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Wednesday, May 22, 2024
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"Take Notes, Get Money"

Go to class? Check. Take decent notes? Check. Want to make money? Check and check.

Notehall.com, launched in 2008 at the University of Arizona, is a website where students can either buy or sell lecture hall notes. It separates notes by school, course, and teacher. This gives students guides exclusive to their particular class.

Chegg, a textbook rental company that many students go to as a more affordable alternative to the University Bookstore, recently acquired the study guide service.

Whether helping out students that are looking to make some easy cash or students that are interested in finding ways to study without doing a lot of work, Notehall appeals to many.

It's a simple process. Students that want to purchase guides just buy credits and use them toward whatever class they need the guide for. On the other hand, if students are looking to sell, they just post their information, wait for others to show interest and buy their notes, and get a check in the mail whenever they choose to cash out.

"[I used the website] out of desperation," said Andrea Taylor, a junior nursing major.

Taylor fell behind in the course and needed to catch up. She learned about Notehall after getting an email from another student selling lecture notes. It wasn't until she needed help studying that she actually bought notes from the site.

"I think it's a good resource when used properly, but if it's abused, it's just letting lazy students be lazier," Taylor said. "I'd be pretty disappointed in the students that bought from it regularly [if I were a teacher], because they aren't really putting effort into the course as much."

Since buying a study guide for $5, Taylor has developed better study habits. She said she doesn't want nerve-racking problems like that to ever happen again.

For students it's a win-win situation – either you get notes without putting forth much effort, or you put forth effort and make money.

Some college professors, however, don't look too kindly on the website. Although students only share guides and not actual exam information, some professors feel that websites like Notehall compromise copyright and ethical issues.

At Chico State University in Calif., two students were reported to Student Judicial Affairs after allegedly selling notes online in Nov. 2011. After the incident, which was said to have violated a state law, Chico State students were told to stop using Notehall.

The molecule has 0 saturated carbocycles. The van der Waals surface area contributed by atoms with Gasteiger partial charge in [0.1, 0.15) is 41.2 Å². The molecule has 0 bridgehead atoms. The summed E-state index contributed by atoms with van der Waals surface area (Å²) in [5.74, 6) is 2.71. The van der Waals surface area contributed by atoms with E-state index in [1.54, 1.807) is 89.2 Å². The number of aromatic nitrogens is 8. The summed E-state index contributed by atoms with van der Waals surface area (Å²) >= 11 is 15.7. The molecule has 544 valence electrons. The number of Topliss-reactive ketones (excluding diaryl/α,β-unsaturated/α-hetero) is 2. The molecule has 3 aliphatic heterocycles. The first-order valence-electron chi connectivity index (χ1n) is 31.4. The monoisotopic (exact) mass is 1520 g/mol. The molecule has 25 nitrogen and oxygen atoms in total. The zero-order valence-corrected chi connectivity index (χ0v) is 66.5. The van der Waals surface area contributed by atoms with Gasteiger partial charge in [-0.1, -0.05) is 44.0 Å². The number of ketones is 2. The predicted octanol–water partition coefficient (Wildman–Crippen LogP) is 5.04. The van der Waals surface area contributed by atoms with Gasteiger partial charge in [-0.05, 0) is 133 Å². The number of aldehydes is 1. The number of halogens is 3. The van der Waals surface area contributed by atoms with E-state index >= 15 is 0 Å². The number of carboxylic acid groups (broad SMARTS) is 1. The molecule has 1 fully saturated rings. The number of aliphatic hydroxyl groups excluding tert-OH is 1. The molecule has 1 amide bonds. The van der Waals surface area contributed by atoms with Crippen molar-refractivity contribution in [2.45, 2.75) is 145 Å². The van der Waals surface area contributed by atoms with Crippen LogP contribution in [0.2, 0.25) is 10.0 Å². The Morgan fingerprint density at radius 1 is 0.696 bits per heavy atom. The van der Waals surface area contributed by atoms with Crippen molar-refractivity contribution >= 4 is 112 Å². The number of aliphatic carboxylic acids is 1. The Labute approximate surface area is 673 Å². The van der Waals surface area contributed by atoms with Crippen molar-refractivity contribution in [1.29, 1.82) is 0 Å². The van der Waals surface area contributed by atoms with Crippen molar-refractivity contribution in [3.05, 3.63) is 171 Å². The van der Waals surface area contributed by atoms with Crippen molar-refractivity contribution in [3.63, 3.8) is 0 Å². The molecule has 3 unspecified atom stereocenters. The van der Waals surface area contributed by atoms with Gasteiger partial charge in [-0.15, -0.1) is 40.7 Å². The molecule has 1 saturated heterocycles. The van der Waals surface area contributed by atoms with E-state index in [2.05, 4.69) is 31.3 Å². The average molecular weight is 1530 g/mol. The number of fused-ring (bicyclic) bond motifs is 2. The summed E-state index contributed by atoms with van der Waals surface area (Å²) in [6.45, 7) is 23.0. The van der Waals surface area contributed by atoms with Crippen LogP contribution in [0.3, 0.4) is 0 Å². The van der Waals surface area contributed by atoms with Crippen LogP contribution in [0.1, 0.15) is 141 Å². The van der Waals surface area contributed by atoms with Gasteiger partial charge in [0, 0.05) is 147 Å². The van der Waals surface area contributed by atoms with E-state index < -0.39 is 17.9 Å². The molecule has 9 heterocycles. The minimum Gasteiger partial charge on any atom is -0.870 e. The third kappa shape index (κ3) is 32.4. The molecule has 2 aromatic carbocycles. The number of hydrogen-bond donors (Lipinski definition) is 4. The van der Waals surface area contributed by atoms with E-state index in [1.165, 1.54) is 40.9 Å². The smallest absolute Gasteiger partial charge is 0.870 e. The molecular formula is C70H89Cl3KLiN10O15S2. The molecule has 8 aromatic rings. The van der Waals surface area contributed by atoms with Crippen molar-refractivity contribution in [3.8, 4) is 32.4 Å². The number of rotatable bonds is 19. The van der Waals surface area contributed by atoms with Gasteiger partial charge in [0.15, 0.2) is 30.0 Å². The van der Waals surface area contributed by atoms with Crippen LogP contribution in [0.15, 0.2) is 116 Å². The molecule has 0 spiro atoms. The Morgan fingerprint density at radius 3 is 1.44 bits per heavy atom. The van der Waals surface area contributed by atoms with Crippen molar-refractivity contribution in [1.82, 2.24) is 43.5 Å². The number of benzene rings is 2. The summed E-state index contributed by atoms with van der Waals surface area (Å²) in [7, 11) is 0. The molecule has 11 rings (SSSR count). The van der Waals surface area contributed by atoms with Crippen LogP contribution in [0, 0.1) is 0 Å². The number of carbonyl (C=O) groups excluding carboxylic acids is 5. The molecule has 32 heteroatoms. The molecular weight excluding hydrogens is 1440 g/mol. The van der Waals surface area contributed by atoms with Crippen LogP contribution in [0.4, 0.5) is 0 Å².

George Siefert, a sociology professor at UB, gave his own opinion on how websites similar to Notehall concern students in his classes, specifically his Introduction to Sociology course.

"I discouraged students from making these purchases as I did not believe they would be getting any meaningful value from this resource," Siefert said. "They may serve a purpose in some classes but I didn't believe they would be useful in mine."

Timothy Boyd, an associate research professor within UB's department of Classics, believes that Notehall does not exist without inherent dangers.

"Who will judge that the notes are accurate or detailed enough?" Boyd said. "So much depends upon a lecturer's emphasis, which is something only detectable from listening."

It's a risk the buying students must take; they must trust that the seller is giving them reliable, worthwhile notes. Notehall gives students the option of "previewing" a study guide, showing them the first few pages, depending on how long the material runs. After reviewing the material, the buyers decide whether they want to spend their money rather than their time on the study guide.

According to UB's academic integrity policy: "No person shall sell or offer for sale to any person enrolled at the University at Buffalo any academic assignment, or any inappropriate assistance in the preparation, research, or writing of any assignment, which the seller knows, or has reason to believe, is intended for submission in fulfillment of any course or academic program requirement."

But according to Taylor, the professors already gave the information to the class. The seller just compiled it all into one package. So while the purchased documents give assistance to buying students, they do not give any information that the professor did not previously disclose.

Notehall has spread across the country to over 50 universities and plans on increasing that number by 400 percent, according to www.crunchbase.com.

The company attempts to live up to its mission statement: "We strive to fulfill our mission of bringing classmates together in a virtual setting in hopes of enhancing the overall academic success of college students nationwide."

Whether a student is a buyer or a seller, Notehall has something to offer for every type of student sitting (or not sitting) in a lecture hall.

Email: features@ubspectrum.com


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